Water and Energy – an Integrated Approach

by |May 20, 2010

In the news, electricity and resource use seems to get the most exposure – people are looking at emissions, global warming, and oil and coal dependence.  One thing that is for certain is that electricity use needs to decrease if we are to decreased our dependence on oil, our CO2 emissions, and become a greener nation.

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Funny enough, one of the best ways to decrease electricity use is through water conservation efforts. Most places don’t measure how much of their electricity use goes into water, but a 2009 report calculated that Americans use approximately 13% of the total US electricity consumption, on water related efforts, including collecting, treating, and distributing water and wastewater.  These numbers are staggering when you look at the entire population of the United States, and even more impressive if you think of how the rest of the developed world could implement this saving, a huge amount of both carbon resources and water could be conserved. A 15% decrease in the amount of water used by americans  translates to a 2% decrease in energy use in the US, which is an extreamly significant decrease when the amount of power, and consequentally the amount of coal and oil used is considered. 

In a recent New York Times article, an impressive case study is shown. In the Santa Clara Valley Water District, they used financial incentives, advisory programs, and infrastructure investments to cut water consumption. These measures resulted that over 13 years, 1.42 billion kilowatt-hours were saved (which translates into financial savings of $183 million and 335,000 tons of carbon dioxide emissions).  Had these savings been provided nationwide, we would have saved not only significant water and oil, but also $30 billion that could fund infrastructure improvements, water research, or invested in other projects.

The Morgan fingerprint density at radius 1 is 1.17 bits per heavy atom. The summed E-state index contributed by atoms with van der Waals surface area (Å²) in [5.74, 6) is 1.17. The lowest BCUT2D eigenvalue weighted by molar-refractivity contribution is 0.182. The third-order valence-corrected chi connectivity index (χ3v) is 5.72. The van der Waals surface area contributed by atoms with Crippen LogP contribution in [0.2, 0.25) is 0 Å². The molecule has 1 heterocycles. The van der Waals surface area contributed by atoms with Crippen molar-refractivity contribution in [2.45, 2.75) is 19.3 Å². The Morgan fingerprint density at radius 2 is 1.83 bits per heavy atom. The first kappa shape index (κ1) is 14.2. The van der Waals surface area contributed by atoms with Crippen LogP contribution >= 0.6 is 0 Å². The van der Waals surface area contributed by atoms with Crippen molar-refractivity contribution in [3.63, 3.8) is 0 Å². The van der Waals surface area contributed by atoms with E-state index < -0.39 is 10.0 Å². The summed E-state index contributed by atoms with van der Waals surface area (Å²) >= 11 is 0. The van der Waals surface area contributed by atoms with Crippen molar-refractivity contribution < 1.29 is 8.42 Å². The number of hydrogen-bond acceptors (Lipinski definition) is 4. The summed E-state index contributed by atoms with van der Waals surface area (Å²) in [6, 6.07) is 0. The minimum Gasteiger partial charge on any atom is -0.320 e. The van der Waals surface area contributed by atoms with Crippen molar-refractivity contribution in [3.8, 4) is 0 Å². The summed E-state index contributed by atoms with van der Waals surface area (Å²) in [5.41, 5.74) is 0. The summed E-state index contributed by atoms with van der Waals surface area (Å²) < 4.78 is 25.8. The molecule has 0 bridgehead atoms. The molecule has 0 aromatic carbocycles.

When considering water issues, electricity is always considered. However, it goes both ways; when looking at electricity use and issues, water is a key factor that cannot be ignored.  The Columbia Water Center focuses on integrating all aspects of an issue, and it’s a positive step forward to see water and electricity companies doing the same thing.  The connection between water and energy is a significant one that will continue to grow in importance as resources diminish.

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